When Go was first released, a gap between what developers needed and what the
go tool provided became apparent. That gap was the management of vendor packages, which quickly lead to the rise of applications such as Godep and GPM to fill that need. With the release of Go 1.5 comes changes to the
go toolchain that starts to natively address the gap. In this post I'll talk about how it works and how you can leverage it.
Packages in Go need to live within the
go toolchain makes certain assumptions and problems arise when packages are outside the
GOPATH or when you have multiple directories in the
Traditionally, you can only have one version of a package in your
GOPATH and using
go get retrieves the latest version on the master branch. It isn't setup to retrieve a specific version. What happens when two developers get different versions of a dependent package to the one they are working on? Or, what happens when you're working on two packages that require different versions of the same dependency? You can easily end up with unreproducible environments.
To fix this tools such as Godep and GPM stepped in with hacks around the problem. For example, Godeps allows you to take a snapshot of your dependent packages to store in a subdirectory and then others could restore that version.
If only the Go toolchain helped solve this problem.
The Vendor Directory
With the release of Go 1.5 there is a new opt-in feature (that's planned to be on by default in the future). It provides a way to specify vendor packages in a way the Go tool can work with.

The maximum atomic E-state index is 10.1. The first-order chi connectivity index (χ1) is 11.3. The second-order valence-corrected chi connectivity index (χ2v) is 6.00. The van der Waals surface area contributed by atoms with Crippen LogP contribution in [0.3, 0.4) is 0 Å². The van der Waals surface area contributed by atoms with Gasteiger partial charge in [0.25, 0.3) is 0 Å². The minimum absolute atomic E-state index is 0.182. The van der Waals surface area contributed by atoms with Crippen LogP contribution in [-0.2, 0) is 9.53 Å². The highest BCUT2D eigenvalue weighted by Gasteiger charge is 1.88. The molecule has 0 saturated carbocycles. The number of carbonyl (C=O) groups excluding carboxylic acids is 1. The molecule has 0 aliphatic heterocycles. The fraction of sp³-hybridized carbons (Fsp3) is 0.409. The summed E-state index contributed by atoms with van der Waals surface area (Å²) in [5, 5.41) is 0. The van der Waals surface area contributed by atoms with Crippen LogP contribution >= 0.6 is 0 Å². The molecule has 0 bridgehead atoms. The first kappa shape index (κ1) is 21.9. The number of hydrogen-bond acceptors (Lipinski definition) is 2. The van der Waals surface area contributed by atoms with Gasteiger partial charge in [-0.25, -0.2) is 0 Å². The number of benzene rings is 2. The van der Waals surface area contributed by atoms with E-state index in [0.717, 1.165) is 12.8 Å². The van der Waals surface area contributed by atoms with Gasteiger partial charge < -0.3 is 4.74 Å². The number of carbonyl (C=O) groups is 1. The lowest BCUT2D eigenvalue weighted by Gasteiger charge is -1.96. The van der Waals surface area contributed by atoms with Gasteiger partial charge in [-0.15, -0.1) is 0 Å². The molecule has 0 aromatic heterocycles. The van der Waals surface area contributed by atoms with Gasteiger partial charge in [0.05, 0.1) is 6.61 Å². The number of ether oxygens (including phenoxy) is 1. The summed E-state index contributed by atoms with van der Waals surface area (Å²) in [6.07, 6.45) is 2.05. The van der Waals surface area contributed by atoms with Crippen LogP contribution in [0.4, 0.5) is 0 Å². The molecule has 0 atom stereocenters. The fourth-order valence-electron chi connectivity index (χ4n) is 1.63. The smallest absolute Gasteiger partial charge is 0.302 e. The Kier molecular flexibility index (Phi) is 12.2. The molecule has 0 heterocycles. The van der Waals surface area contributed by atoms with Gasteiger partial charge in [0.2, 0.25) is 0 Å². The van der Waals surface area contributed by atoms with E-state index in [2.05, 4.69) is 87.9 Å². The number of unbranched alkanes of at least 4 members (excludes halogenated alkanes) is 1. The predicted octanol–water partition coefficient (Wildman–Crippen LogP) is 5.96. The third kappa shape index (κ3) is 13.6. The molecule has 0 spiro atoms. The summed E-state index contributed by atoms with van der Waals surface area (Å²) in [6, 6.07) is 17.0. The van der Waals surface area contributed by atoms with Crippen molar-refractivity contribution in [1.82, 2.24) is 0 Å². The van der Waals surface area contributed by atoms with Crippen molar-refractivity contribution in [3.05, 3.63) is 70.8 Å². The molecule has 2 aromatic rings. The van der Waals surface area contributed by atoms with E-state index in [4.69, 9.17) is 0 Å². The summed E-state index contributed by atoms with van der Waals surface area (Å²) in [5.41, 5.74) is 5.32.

First, you need to set the environment variable
1. This is how you opt-in at the moment. Once you do that your project can have a special vendor directory containing your dependencies. The layout looks like:
- GOPATH/github.com/example/foo | - main.go - vendor/ | - github.com/ | - foo/bar - Masterminds/vcs
Your project lives in the
GOPATH normally. But, your projects dependencies can live in the
vendor/ directory. When
go looks up a package referenced in the source it will look in the
vendor/ directory, then look in the
GOPATH, then look in the
GOROOT (where standard library packages such as
This allows you to have versions of dependent packages specific to a package in on place with no hacks.
This even works recursively. For example, if one of your dependent packages has a vendor directory with dependencies in it those will resolve as well. And, if two dependent packages have different versions of the same dependency the right one will be used.
This recursive nature can introduce sideways problems so I recommend paying careful attention when using it.
go tool in 1.5 does little more than what I just described. So, how can you manage the packages in the
This is where I'll get a little opinionated. When the release of Go 1.5 we pivoted Glide to be a support tool. The goal is to help others be successful with this new way to work with dependencies.
Glide provides a way to document, fetch, and manage the dependencies within the
vendor/ directory while working cleanly with the
go toolchain. It tries to compliment the functionality in Go.
You can use Glide to repeatedly install the same dependency versions between different environments and developers. You can think of this as something similar to npm, composer, bundler, and the package managers used by other languages.
If you want to vendor the dependencies from vendors, that is store the source files for the dependent packages in your source control system, Glide will work as well.
Glide has lots of other management features and we plan to continue development down this road to try and make things easy.
Note: there are other tools for managing dependencies in the
vendor/ directory. When choosing one be sure you understand the purpose of the tool and where it's going.
The Bright Future
Other languages and platforms have come to some great patterns and the Go toolchain with the surrounding ecosystem is heading in a good direction. I look forward to the bright future ahead of us.